Veteran politician Eileen Dailly remembered

Veteran Burnaby politician Eileen Dailly died Jan. 17 at the age of 84. A memorial is being planned for late April. - Contributed photo
Veteran Burnaby politician Eileen Dailly died Jan. 17 at the age of 84. A memorial is being planned for late April.
— image credit: Contributed photo

It was during the 1966 provincial election campaign when former Burnaby councillor Celeste Redman first met Eileen Dailly.

Redman and her husband had just moved into their house in north Burnaby.

“We had torn out a couple of walls and there was lumber all over the big old porch and down in the yard,” she recalled.

“Eileen was out door-knocking and she tripped up over it and came up to knock on the door and my husband was so impressed. We didn’t have a lot of money but he made her wait while he went and got $5 and made a $5 donation to the campaign.”

Dailly, a former B.C. education minister and deputy premier, passed away Jan. 17 at age 84 on Salt Spring Island.

Her political resume included five terms as a Burnaby school trustee, and five terms as MLA for Burnaby North.

She retired in 1987 and was named Burnaby’s first woman Freeman, the city’s highest honour.

Before entering politics, she was a school teacher. As her recently published obituary said, “Diminutive Eileen’s views on corporal punishment changed forever when she faced the folly of trying to strap a sturdy 17-year-old Grade 8 student for running her purse up the flagpole.”

Redman recalled that, as education minister during the Dave Barrett NDP government of the 1970s, Dailly “ran into horror stories where teachers were overdoing it.”

There was no way to fix corporal punishment, and it “wasn’t that useful anyway,” so she banned the strap in schools.

It was a bold move that came with considerable controversy. Indeed, B.C. became the first province in Canada to ban corporal punishment in schools, in 1973.

It wasn’t until 1989 that the next province, Nova Scotia, followed suit. In fact, it wasn’t outlawed across the country until 2004, forcing Ontario, Alberta and Saskatchewan to join all the other provinces.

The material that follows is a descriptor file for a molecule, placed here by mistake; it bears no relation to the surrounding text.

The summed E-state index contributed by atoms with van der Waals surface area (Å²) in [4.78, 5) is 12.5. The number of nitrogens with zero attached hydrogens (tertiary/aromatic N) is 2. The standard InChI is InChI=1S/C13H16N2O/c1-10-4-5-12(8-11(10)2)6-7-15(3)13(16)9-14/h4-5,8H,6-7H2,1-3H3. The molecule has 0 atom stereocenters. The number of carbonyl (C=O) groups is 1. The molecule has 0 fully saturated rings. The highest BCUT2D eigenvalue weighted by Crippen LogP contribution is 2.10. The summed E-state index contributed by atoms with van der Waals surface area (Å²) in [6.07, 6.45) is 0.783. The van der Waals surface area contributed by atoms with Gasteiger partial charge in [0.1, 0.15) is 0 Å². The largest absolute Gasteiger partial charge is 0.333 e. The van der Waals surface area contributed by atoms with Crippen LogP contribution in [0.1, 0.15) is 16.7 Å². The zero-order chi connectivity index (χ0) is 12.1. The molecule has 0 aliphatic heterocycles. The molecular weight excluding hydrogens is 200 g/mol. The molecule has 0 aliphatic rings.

But in 1973, “there were some people that thought it was the absolute end of the world,” Redman said, noting Dailly even received death threats as a result.

That didn’t stop Dailly from moving ahead with other significant changes while minister, including introducing sex education to schools, removing financial barriers for student field trips and increasing fairness in how funding was distributed to school districts, so smaller and rural districts were no longer always at a disadvantage.

She also introduced mandatory kindergarten and established B.C.’s first aboriginal school district.

After that first meeting, it wasn’t long before Redman and Dailly became friends, with Redman working actively on the MLA’s campaigns.

That’s also where she saw first-hand Dailly’s proactive form of compassion.

During the 1983 campaign, Redman’s grandmother ended up in hospital for months during which doctors couldn’t figure out what was ailing her. When Dailly heard of it, she called the hospital herself.

“So she got on the phone, gave the doctor a blast, described how strong my grandmother was and so forth and he said, ‘well, we’ll do a couple more tests.’ Well then, they found out what was wrong.”

Redman was most impressed by the fact Dailly was in the middle of a campaign but took the time to do that.

Similarly, during the 1972 campaign, back before the province funded extended care, Redman was door-knocking on Dailly’s behalf when she met an elderly woman from Alberta who was so cash-strapped by the fees to keep her husband in Fellburn Care Centre that she walked there every day from the Heights to save on bus fare.

“And furthermore, she informed me she was Social Credit and was going to vote for W.A.C. Bennett,” she recalled with a laugh.

When she told Dailly about it that night, she looked into it and made a few calls.

“I’m walking down the street about a week later ... this woman comes out, kisses me, hugs me, ‘I’m voting for your lady, she got us some help, and she didn’t need to do that!’”

That’s just the kind of person Dailly was, she said.

“She was a very decent person, a very kind, very caring person but a very, very strong woman. She was never unladylike but always very strong.”

A memorial to be held at the end of April will be announced at a later date.

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